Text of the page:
When I Google’d “first Olympics with professional athletes”, this is what came up:
“In 1986, professional athletes were given permission by the International Federation to compete in each sport of the Olympic Games. For instance, in the 1992 Olympic Games, the United States was allowed to field a basketball team comprised of well-paid NBA stars, called “The Dream Team.””
This is the very definition of having your cake and eating it too. You took what was a pure amateur event and soiled it with professional players. At that moment the decision was made, wittingly or unwittingly, to change the expectation of Olympic viewers from watching the best amateurs to just watching the best. Period.
Enter the NHL and their desire to hold out their players, including minor leaguers, from the upcoming 2018 Winter Olympics. Not for honourable reasons like protecting the integrity of amateur sports but because of insurance issues and protecting their own scheduling practices.
As a man in his 40’s there are only weak memories of Olympic hockey without NHL stars. As a man in his 20’s like our writer Spencer Love, Olympic memories have always been about NHL superstars competing for gold. Therein lies the big question: how do you untrain fans used to seeing superstars at the Olympics to watching amateurs? The Olympic hockey tournament becoming a glorified Spengler Cup is a real possibility here.
The Christmas break World Junior Hockey Championship Tournament being moved from yearly to only Olympic years is the only correct answer. This is how you would bypass the NHL and smartly put the focus back on amateur sports. That is if NHL commissioner Gary Bettman even pretended to care about the Olympics unless they give him anything and everything he wants for the athletes under his jurisdiction.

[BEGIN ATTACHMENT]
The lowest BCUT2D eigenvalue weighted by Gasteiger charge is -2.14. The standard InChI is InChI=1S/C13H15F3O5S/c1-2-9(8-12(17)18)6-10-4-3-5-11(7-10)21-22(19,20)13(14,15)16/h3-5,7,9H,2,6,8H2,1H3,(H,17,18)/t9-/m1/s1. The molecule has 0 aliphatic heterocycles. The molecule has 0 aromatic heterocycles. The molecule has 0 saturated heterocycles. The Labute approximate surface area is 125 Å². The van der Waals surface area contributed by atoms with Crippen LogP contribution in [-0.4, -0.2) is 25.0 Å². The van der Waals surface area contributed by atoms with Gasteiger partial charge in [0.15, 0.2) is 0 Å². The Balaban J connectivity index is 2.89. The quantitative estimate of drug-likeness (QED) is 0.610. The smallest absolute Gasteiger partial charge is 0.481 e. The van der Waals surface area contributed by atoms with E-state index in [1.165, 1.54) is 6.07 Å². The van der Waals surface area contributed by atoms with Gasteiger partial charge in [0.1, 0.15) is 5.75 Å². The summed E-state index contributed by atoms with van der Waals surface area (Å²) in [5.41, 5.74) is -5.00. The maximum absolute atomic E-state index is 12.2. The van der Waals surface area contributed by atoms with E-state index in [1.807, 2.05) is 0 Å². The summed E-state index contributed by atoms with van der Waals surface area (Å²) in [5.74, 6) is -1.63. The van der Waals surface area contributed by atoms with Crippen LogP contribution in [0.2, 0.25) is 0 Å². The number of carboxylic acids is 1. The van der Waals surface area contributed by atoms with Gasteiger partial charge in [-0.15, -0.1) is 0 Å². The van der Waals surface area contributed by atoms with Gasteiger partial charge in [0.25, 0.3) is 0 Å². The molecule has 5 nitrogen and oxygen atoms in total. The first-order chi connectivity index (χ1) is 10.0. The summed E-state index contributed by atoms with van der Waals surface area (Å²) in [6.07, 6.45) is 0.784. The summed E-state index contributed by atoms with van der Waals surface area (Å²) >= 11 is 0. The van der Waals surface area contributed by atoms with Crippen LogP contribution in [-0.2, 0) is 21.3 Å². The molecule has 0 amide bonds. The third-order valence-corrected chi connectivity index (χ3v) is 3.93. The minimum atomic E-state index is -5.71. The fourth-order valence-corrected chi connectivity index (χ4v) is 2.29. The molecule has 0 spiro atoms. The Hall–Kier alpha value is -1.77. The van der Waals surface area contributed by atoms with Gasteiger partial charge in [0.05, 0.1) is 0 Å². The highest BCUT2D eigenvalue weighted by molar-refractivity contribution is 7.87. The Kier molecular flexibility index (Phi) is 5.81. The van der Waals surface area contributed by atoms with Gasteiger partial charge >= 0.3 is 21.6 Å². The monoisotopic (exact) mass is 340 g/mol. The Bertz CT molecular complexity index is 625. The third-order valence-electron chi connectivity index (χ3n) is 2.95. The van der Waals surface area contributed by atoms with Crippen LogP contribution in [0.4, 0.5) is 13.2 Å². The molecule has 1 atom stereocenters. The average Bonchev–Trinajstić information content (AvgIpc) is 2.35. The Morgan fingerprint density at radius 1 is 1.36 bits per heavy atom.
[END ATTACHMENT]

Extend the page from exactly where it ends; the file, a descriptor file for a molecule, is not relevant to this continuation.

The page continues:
Of all the snafus with the above proposal the elephant in the room is it cannot be just one sport going back to the original concept of amateur competition. If Connor McDavid and Sidney Crosby cannot play for Team Canada chasing hockey gold then LeBron James and Kevin Durant should not be able to play for Team USA for basketball gold.
The NHL going rogue holding out professionals is dumb. The league is directly asking its fans to choose between watching Canada versus the USA or a trivial game like Calgary versus Carolina.
For the hockey fan who is all about scouting the upcoming draft class, would you put your best 23 prospects against the best 23 NHL players? The answer should be “anything can happen in a one game showdown” which translates into “yes but they would probably lose”. With the permanent stain of million dollar players playing for Olympic gold, the question of whether prospect X is better than professional Y will forever haunt the mid-February spectacle. For the common NHL fan, naming 23 non-NHL players to fill the Olympic roster is a difficult task. Even for the staunchest anti-Sidney Crosby fan naming 23 Canadian hockey players better than him is currently an impossibility!
Should the outspoken Alex Ovechkin be barred from the Olympics because he is a professional athlete? Pre 1986 it was an answer written in stone - yes! This was not a case where hunger for competition or national pride was a factor, it was a case of being outside the rules of eligibility to play.
Straying away from the “amateurs only” genre has placed the Olympic Committee in a position where professional leagues can hold the event hostage. Shame on the NHL for being the first ones since the Soviet Union in 1984 to do so. The decision has to be made- amateur or professional athletes - because you cannot have both. “I want people to not be able to have their cake and eat it too,” is the sentiment by shared by staff writer Joshua Berube.
Olympic spirit is referred to athletes bonding together to play for their country. The correct meaning of Olympic spirit is amateur athletes bonding together to play for their country. Therefore this cannot be a situation where you blend some amateur level players with some professional NHL players, it has to be all-in on either amateurs or professionals.
Would the NHL trying to hold back players be easier to handle if it were mandated that amateurs only could compete throughout all Olympic Events? Yes! Will the IOC ever do it? The infamous rule change of 31 years ago suggests no!